On one hand, Google’s Chrome Store, like Apple’s iOS App Store and Google’s Android Market benefits content distributors and publishers because it’s one more place to get their product out in front of customers, but it’s also one more place that publishers and developers have to stock.

For publishers, the Chrome Webstore is an opportunity to work within a browser that works well, really well. As more users adopt Chrome, it will be better platform choice for publishers and content distributors who worry about their content bleeding or not running in less popular browsers.

With the proliferation of Chrome, the decision for publishers to move into the Chrome experience will become easier. But going forward all publishers will be presented with the same issue: how to tailor their products for each platform.

Screen shot 2010 12 08 at 4.02.01 PM Another Platform? What Googles Chrome Web Store Means for Publishers

Publishers who’ve already created apps for the Google Chrome Web Store include news sources such as the NYTimes, Salon.com, Onion News Network, NPR and USA Today. If you go into the NYTimes Chrome Webstore app, you’ll notice a similar experience to their iPad touch screen application. But that’s tricky, warns Jack Cheng, the Co-Founder and Creative Director of Disrupto, a New York City design and development studio. “Navigating with a mouse and navigating with your finger are two different things.”

“If you’re building an app for a web browser experience. How is that different from your website? You’re calling it an app but its functioning in the same container,” explains Cheng.

Publishers are still trying to figure out how people are going to use this thing. It’s paired with Google’s Chrome OS so they need a way to deliver apps on that OS. How will an app look any different from the design of publisher’s normal website? And how much overlap will there be between this and Google’s Android Marketplace?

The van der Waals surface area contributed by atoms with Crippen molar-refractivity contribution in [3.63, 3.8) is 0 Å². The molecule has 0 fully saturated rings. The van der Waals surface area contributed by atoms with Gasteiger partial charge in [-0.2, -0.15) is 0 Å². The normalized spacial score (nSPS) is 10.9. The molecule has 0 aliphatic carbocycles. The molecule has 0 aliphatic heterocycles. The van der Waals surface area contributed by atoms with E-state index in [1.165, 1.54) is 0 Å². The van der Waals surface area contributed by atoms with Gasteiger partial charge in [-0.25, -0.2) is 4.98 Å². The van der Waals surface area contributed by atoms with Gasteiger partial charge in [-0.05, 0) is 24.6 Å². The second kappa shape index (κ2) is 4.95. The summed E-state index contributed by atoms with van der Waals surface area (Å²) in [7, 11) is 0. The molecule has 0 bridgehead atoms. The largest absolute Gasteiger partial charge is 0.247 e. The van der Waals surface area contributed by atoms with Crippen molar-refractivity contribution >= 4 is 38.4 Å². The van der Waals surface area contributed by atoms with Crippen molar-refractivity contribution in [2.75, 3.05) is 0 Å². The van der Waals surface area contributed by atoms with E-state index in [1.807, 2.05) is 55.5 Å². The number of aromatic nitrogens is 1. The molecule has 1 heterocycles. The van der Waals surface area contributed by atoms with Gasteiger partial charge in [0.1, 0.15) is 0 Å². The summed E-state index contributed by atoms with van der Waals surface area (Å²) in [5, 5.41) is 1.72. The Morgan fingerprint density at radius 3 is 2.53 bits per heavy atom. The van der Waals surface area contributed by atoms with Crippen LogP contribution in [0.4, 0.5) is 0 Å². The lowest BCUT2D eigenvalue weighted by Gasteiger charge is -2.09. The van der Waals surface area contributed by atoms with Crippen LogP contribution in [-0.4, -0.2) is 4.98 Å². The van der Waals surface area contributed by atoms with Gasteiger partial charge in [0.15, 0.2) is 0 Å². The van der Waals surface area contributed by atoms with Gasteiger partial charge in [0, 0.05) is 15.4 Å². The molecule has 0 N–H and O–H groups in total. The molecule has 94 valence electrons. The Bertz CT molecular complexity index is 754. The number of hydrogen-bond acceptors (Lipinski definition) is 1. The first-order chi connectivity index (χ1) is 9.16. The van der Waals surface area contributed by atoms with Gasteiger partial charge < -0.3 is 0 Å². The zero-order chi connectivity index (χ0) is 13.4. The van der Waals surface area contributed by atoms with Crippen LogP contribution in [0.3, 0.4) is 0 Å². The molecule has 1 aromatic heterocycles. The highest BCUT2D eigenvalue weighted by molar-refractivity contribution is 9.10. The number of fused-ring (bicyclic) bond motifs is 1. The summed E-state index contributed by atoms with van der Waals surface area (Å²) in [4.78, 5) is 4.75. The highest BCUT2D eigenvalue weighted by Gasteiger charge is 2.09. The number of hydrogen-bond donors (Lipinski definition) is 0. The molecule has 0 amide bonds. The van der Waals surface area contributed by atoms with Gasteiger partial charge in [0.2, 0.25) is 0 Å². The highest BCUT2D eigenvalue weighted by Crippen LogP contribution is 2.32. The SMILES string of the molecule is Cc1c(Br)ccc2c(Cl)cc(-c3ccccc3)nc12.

For some publishers, Google’s Chrome Web Store will just be one more platform they’ll have to design for. For big established content distributors like Gilt.com, any opportunity to push the technical boundaries may be worth exploring. “The Gilt for Chrome App allows you to engage with our product outside of the confines of a website. The app experience goes beyond just a website destination,” says Gilt.

But for small publishers, it’s hard enough to produce content and maintain an editorial focus across all the different platforms. There are already opportunities within mobile marketplaces like Apple, Android, Blackberry; tablet marketplaces; Web TV marketplaces; and now we are welcoming the rise of browser web-stores.

But again, it all depends on adoption. Most of the time, publishers will produce the same feed with slight nuances across different apps and platforms, tailoring certain content for paid, subscription based services like iPad apps. “You can take a gamble and be one of the first ones in there like the NYTimes and NPR but when it comes to a new platform, smaller publishers, like us, will likely wait and see,” says Mark Mangan, the CEO of Flavorpill, a culture and media outlet.

It seems that at the starting bell, there isn’t a real advantage to being one of the first through the gate.